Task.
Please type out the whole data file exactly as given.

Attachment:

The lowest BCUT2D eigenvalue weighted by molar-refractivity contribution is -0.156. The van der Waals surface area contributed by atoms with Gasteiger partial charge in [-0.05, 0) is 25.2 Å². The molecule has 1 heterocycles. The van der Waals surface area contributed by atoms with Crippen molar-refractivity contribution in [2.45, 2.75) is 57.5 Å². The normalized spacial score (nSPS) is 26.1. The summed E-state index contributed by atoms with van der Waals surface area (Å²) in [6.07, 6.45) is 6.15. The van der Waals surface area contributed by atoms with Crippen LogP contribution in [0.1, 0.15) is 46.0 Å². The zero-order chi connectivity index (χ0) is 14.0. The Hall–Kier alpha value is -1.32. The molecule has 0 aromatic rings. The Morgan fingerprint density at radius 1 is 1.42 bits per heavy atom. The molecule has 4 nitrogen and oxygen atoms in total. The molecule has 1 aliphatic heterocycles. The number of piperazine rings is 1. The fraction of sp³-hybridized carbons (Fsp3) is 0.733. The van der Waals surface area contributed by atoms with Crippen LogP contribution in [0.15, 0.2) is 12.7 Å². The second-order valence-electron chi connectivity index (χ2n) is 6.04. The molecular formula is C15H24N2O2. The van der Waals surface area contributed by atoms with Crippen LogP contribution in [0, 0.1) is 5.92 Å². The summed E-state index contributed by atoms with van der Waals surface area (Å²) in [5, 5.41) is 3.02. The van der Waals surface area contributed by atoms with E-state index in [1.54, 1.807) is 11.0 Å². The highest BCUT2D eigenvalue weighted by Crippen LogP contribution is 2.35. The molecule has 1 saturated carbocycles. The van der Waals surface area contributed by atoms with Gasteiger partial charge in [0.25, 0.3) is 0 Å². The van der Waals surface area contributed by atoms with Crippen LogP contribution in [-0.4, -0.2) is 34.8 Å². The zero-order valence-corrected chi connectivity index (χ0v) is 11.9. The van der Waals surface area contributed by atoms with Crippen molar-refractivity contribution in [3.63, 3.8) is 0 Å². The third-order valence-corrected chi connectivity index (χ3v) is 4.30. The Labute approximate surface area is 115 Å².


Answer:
The lowest BCUT2D eigenvalue weighted by molar-refractivity contribution is -0.156. The van der Waals surface area contributed by atoms with Gasteiger partial charge in [-0.05, 0) is 25.2 Å². The molecule has 1 heterocycles. The van der Waals surface area contributed by atoms with Crippen molar-refractivity contribution in [2.45, 2.75) is 57.5 Å². The normalized spacial score (nSPS) is 26.1. The summed E-state index contributed by atoms with van der Waals surface area (Å²) in [6.07, 6.45) is 6.15. The van der Waals surface area contributed by atoms with Crippen LogP contribution in [0.1, 0.15) is 46.0 Å². The zero-order chi connectivity index (χ0) is 14.0. The Hall–Kier alpha value is -1.32. The molecule has 0 aromatic rings. The Morgan fingerprint density at radius 1 is 1.42 bits per heavy atom. The molecule has 4 nitrogen and oxygen atoms in total. The molecule has 1 aliphatic heterocycles. The number of piperazine rings is 1. The fraction of sp³-hybridized carbons (Fsp3) is 0.733. The van der Waals surface area contributed by atoms with Crippen LogP contribution in [0.15, 0.2) is 12.7 Å². The second-order valence-electron chi connectivity index (χ2n) is 6.04. The molecular formula is C15H24N2O2. The van der Waals surface area contributed by atoms with Crippen LogP contribution in [0, 0.1) is 5.92 Å². The summed E-state index contributed by atoms with van der Waals surface area (Å²) in [5, 5.41) is 3.02. The van der Waals surface area contributed by atoms with E-state index in [1.54, 1.807) is 11.0 Å². The highest BCUT2D eigenvalue weighted by Crippen LogP contribution is 2.35. The molecule has 1 saturated carbocycles. The van der Waals surface area contributed by atoms with Gasteiger partial charge in [0.25, 0.3) is 0 Å². The van der Waals surface area contributed by atoms with Crippen LogP contribution in [-0.4, -0.2) is 34.8 Å². The zero-order valence-corrected chi connectivity index (χ0v) is 11.9. The van der Waals surface area contributed by atoms with Crippen molar-refractivity contribution in [3.63, 3.8) is 0 Å². The third-order valence-corrected chi connectivity index (χ3v) is 4.30. The Labute approximate surface area is 115 Å².